The condemnation of Grace Presbytery’s defrocking of Joe Rightmyer on Jan. 7 has been virtually uniform. Even those, like Jeff Gissing, who seem to “defend” the decision of the presbytery’s Permanent Judicial Commission, acknowledge that it is “another instance of placing procedural fidelity before theological fidelity.”
I question strongly the characterization of my article as in any way defending the Rightmyer verdict or the censure imposed by the Permanent Judicial Commission of Grace Presbytery.
The goal of my post was not to issue a polemic–that will come later–but instead to understand the decision:
In this post I simply try to make sense of the decision and what it means. My editorializing will be limited since it’s important first to note what actually happened and why before opining. You can read the Decision of the Permanent Judicial Commission of Grace Presbytery here.
In the article I pointed out that had the Chair of the Committee on Ministry note filed disciplinary charges against Rev. Rightmyer someone else would have and I further pointed out that neither Highland Park nor Rightmyer played by the rules as established in the presbytery’s gracious dismissal policy. This led me to conclude that there was a case to answer by Rev. Rightmyer. I didn’t offer an opinion as to the nature of the case or the nature of a censure. I simply stated that when a teaching elder and a church depart from the denomination in a manner that violates a mutually-agreed upon policy then there is–prima facie–a case to be answered:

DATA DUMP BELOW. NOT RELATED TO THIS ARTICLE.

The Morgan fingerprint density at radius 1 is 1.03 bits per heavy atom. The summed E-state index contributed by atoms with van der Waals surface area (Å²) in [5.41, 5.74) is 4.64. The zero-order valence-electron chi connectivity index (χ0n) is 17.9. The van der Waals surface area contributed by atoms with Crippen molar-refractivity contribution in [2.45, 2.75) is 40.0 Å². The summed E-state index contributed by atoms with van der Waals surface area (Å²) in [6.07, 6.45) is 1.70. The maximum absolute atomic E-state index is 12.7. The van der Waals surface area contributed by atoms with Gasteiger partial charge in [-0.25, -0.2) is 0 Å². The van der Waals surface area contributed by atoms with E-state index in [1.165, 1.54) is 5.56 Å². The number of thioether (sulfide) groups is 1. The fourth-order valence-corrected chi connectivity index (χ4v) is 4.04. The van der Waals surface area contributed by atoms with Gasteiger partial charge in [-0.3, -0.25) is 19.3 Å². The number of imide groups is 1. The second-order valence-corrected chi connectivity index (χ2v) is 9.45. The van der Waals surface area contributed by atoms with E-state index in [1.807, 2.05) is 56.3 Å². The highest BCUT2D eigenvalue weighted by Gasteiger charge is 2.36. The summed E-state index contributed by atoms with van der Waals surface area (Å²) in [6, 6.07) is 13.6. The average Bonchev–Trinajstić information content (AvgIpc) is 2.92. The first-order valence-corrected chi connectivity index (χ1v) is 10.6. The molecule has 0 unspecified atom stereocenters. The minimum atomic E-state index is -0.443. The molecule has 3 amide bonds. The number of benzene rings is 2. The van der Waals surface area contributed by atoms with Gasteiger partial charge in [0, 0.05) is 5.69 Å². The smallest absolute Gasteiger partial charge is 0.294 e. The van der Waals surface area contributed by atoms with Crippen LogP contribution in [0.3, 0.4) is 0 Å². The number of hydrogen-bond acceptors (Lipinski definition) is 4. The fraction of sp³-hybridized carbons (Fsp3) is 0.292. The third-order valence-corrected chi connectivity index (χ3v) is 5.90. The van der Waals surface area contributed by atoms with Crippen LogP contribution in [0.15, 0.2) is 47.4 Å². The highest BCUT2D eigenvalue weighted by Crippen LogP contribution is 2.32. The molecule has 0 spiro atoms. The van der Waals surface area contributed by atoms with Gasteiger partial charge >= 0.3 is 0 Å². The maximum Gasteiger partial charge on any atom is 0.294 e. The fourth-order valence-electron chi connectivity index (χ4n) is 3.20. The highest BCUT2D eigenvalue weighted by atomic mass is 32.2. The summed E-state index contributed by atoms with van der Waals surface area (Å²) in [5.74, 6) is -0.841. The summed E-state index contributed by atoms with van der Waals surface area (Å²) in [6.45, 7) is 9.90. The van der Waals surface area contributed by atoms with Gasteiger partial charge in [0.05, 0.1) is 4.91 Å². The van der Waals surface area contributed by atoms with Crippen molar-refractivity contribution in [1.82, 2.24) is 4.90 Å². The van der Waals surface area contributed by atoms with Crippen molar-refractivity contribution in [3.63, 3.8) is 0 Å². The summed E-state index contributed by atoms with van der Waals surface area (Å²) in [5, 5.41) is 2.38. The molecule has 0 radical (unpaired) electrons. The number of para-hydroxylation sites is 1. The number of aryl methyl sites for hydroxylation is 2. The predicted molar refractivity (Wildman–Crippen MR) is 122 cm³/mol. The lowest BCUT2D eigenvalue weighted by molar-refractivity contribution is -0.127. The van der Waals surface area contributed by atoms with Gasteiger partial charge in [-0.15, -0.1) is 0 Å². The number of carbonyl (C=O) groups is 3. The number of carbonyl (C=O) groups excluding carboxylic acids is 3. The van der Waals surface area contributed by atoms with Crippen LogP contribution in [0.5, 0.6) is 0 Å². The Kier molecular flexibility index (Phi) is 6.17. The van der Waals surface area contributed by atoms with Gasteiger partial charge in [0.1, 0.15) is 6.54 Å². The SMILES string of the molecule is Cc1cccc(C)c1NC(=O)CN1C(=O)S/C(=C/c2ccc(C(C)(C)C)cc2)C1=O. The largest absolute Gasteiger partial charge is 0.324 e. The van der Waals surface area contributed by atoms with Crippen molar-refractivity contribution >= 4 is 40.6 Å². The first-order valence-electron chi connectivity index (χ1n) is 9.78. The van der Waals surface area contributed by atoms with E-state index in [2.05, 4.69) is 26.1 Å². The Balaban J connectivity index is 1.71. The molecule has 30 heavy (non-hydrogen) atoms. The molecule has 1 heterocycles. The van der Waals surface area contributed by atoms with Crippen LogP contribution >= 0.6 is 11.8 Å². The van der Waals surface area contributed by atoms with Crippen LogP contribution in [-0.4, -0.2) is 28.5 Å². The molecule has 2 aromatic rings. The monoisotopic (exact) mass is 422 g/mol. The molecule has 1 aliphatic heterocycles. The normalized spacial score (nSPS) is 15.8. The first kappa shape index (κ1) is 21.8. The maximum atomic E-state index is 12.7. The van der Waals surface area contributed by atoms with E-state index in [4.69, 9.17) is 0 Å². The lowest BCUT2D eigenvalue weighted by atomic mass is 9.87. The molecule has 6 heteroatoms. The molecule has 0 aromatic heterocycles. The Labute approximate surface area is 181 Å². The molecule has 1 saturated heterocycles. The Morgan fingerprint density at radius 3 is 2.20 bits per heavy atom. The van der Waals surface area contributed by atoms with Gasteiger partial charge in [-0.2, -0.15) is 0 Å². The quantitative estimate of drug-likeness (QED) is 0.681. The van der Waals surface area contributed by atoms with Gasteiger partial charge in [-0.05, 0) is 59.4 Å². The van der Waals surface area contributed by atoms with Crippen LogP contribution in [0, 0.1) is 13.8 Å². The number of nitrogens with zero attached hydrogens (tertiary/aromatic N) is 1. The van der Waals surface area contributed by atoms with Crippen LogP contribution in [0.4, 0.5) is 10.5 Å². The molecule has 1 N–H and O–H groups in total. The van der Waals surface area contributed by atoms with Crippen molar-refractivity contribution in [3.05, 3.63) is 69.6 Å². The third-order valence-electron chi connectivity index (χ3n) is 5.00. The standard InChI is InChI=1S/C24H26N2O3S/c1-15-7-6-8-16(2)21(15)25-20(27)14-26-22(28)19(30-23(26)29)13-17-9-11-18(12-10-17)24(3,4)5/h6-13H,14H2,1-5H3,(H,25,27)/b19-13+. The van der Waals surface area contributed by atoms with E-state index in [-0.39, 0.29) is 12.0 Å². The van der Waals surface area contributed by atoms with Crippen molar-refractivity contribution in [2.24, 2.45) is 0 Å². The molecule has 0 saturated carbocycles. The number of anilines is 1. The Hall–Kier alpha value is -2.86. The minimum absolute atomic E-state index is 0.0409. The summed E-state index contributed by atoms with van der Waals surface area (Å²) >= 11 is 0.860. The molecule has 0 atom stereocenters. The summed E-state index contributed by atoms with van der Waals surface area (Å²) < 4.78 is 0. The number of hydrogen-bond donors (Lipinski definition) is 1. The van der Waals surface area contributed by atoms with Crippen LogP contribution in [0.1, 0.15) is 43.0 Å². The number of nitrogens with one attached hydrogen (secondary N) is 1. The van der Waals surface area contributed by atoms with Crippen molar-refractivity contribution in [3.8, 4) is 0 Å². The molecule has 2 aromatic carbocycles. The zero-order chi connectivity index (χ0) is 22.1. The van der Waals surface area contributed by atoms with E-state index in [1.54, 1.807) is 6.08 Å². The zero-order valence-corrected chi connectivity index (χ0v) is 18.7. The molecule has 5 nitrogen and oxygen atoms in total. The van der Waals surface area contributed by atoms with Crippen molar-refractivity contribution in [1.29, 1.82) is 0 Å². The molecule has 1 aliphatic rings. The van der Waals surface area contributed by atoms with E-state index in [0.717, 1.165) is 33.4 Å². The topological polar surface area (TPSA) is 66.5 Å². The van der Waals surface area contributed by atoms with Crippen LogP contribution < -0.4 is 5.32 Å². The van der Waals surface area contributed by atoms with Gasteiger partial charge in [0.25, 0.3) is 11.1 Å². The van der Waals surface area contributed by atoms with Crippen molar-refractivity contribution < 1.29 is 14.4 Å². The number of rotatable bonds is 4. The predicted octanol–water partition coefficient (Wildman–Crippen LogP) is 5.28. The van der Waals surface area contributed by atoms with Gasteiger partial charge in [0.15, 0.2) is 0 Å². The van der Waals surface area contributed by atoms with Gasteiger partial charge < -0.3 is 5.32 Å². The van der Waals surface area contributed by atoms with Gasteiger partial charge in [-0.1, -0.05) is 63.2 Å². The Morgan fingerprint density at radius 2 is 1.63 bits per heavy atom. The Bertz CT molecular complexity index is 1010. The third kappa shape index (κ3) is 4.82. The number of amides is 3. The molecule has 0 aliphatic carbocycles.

Any member in good standing of presbytery may file disciplinary charges against another member of the presbytery. In this instance there is nothing that required Mr. Tickner to file charges but, realistically, if he hadn’t then some one else would have. And, in all honesty, there was a case to be answered in this instance. Some of may not like it, but it appears that there were serious procedural violations in the way in which the church left the PC(USA).
That’s not meant to be an indictment of Rightmyer. Rather, it is simply a statement of the facts as I understand them. In order to discuss important topics like this we must first understand what has happened and why. Only after so doing may we move toward arguments and conclusions about the appropriateness of an action. It’s an intellectual due diligence we evangelicals cannot afford to abandon.